In June 1942, an Aktion was perpetrated in the Dębica ghetto, in the course of which Zelma Klausner was murdered. Six months later, her grandson Gideon was found outside the ghetto and was shot to death by the Germans. Her daughter Esther and her granddaughter Chana survived under assumed identities in Krakow.
The names Zelma Klausner and Gideon Tiras are documented in the Book of Names, two of 4,800,000 names of Holocaust victims that were collected by Yad Vashem and commemorated in this monumental installation. This is their story.
Chana Tiras was born in 1927 in Bielsko-Biała, Poland, to Esther-Erna and Joseph. Joseph was a photographer with a famous studio in the city. Chana had an older brother, Gideon (b. 1923). The children went to the local Jewish school, and the family observed Jewish traditions. In 1938, Joseph passed away as a result of illness and Esther continued to run the studio. Gideon started to attend the Polish high school.
When the Germans invaded in September 1939, Esther, her children, her mother Zelma with her second husband, Herman Klausner, escaped from Bielsko-Biała, reaching Krakow, where they lived on the proceeds of the valuables they sold. A few months later, they left Krakow and moved eastward. Herman escaped deep into the Soviet Union, while Esther, her children and Zelma went to Dębica. In January 1940, the Jews were confined to a separate living area in the suburbs of Dębica, and in February, they were ordered to wear a distinctive armband, which was changed to a Yellow Star in September 1941. During this period, the Germans recruited increasing numbers of Jewish men and women for forced labor, and escalated the looting of property and the ransom demands. Gideon was sent to a labor camp. In the winter of 1941-42, a sealed ghetto was established in Dębica. Esther and Chana would work alternately in the vicinity of the ghetto, and they lived in a tiny room in an attic together with Zelma. The food rations were very meagre, and rumors abounded of impending deportations of Jews from the ghetto to an unknown destination. Eventually, Gideon returned from the camp to the ghetto.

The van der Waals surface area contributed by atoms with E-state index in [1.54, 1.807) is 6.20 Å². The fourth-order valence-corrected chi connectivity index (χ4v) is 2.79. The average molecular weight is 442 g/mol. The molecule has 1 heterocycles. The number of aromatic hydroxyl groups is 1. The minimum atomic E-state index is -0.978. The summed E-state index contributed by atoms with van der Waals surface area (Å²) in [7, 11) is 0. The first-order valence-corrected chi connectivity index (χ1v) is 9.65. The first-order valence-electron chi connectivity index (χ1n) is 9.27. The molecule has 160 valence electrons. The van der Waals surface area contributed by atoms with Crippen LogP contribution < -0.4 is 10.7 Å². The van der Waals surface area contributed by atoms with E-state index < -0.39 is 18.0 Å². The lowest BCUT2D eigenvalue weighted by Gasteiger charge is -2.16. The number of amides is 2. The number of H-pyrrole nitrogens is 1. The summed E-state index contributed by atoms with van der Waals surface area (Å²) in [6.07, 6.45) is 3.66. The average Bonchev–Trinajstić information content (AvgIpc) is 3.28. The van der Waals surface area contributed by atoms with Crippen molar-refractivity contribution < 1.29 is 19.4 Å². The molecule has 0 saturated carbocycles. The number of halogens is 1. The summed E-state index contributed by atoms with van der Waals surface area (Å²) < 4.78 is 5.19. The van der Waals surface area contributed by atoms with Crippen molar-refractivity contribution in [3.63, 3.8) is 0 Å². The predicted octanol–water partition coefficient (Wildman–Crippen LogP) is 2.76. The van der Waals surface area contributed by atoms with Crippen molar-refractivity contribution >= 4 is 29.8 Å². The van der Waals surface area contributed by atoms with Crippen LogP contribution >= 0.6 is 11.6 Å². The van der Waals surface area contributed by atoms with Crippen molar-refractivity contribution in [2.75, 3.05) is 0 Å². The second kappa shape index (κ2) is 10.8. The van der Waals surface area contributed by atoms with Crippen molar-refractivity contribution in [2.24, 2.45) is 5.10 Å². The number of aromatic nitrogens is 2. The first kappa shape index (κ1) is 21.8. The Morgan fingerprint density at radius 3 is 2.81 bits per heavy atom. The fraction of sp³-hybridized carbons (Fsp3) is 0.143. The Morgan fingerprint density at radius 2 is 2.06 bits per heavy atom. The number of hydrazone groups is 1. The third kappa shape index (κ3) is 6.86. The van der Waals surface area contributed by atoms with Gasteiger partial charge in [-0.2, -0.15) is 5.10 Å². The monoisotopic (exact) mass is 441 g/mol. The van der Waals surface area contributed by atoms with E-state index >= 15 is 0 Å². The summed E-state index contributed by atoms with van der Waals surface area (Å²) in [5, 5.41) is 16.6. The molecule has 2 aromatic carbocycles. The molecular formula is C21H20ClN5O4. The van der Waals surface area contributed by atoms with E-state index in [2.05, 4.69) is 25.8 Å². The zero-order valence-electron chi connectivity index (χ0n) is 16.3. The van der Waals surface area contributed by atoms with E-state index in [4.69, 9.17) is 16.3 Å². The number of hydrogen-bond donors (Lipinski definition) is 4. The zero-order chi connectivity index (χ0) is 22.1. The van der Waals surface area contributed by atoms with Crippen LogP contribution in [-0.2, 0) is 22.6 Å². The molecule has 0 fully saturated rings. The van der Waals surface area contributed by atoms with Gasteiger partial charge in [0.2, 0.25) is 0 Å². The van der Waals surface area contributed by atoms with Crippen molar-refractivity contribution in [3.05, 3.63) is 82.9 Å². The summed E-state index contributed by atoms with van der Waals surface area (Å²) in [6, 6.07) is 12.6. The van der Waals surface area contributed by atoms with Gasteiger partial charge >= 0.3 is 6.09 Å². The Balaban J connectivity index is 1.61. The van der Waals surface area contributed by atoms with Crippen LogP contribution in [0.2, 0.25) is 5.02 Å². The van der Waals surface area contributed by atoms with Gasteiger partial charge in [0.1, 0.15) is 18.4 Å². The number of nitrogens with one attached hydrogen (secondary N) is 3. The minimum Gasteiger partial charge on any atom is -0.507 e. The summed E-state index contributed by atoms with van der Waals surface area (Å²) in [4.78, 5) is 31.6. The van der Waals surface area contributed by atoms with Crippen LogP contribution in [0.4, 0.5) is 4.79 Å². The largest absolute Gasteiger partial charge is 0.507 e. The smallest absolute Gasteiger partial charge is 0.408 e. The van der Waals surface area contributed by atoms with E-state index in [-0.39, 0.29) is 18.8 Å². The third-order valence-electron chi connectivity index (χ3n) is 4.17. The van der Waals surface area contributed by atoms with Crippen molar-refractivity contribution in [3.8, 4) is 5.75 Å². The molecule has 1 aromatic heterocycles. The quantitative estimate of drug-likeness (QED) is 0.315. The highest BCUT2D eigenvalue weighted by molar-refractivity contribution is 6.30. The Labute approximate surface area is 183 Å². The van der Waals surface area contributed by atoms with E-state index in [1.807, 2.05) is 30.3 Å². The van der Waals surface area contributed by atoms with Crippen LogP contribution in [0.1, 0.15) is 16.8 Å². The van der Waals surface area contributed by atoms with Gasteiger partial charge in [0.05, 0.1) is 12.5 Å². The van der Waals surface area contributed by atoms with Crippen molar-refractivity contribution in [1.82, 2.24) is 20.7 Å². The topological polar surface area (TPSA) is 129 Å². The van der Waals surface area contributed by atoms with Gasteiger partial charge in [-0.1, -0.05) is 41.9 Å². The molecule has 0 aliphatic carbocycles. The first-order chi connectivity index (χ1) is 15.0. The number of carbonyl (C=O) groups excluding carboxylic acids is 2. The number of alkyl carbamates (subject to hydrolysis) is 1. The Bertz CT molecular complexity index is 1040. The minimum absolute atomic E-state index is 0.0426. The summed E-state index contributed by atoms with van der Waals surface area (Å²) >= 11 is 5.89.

In June 1942, an Aktion was perpetrated in the ghetto, in the course of which Zelma was murdered. Esther succeeded in hiding and evading the Aktion. With Gideon's help, Esther and Chana escaped from the ghetto, and made a plan with him to join them later on. The two of them succeeded in reaching Krakow dressed as peasant women, and rented a room in the cellar of a Polish family, where other Jews were also hiding. Esther and Chana slept in the same bed. For a fee, Esther obtained papers in the name of Janina Julya Ułasiewicz, a Catholic single woman from Lwow. She bought an empty birth certificate for Chana, and they filled in the details themselves. Esther and Chana presented themselves as an unmarried mother and her daughter. As Chana recalls:
I had reached that age, I was already 16 or 17, when I could take out a Polish ID card. I went to the municipality with my false birth certificate in order to have an ID card issued, and I trembled uncontrollably at the thought that someone would read it and realize that it was forged… I had a residential permit, and the Polish bureaucrats registered the details… and took fingerprints…. I was scared, and the clerk asked me: "Why are your hands shaking so hard?
A few days later, Chana received a message that the ID card was ready, and went to collect it from the town hall. Esther sought work as a housekeeper so that they would have a place to live, and got a job that included lodgings with a German family with two children. They told them they were refugees from Silesia, which explained how they knew German, and were not suspected. Esther and Chana waited for Gideon to reach Krakow. At first, they would get letters from him, but at some point, communication ceased. After the war, they found out that Gideon had been caught by the Germans in December 1942, and shot to death.
Esther and Chana lived in perpetual fear of being discovered, and avoided connections with Poles for fear of being given away. Esther worried greatly that someone would recognize her. "She changed so much from the beginning of the war", relates Chana. "Her hair turned white, and she was very thin, it was hard to recognize her. There was no basis for her fear." They would listen clandestinely to BBC radio to cheer themselves up. When the Red Army approached Krakow, the German family where Esther was working was evicted and they returned to Germany, leaving Esther and Chana with no employment and no place to live. They found work with other families, and lived in a small apartment. Chana worked as a housekeeper for a Polish family, who suspected her and kept asking her questions about religion that she didn't know how to answer. After a short time, she stopped working there.
The Red Army liberated Krakow in January 1945. Esther and Chana returned to Bielsko-Biała, and Herman returned from the Soviet Union. In 1947, Chana left for Eretz Israel (Mandatory Palestine) under the auspices of the "Bericha". She was caught by the British and rerouted to Cyprus. She immigrated to Israel in 1948, followed by her mother Esther in 1949.
In 1957, Esther submitted Pages of Testimony to Yad Vashem in memory of her son Gideon, her mother Zelma and other relatives. In 2019, documents and photographs of the Tiras family were donated to Yad Vashem as part of the national project, "Gathering the Fragments", some of which are displayed here.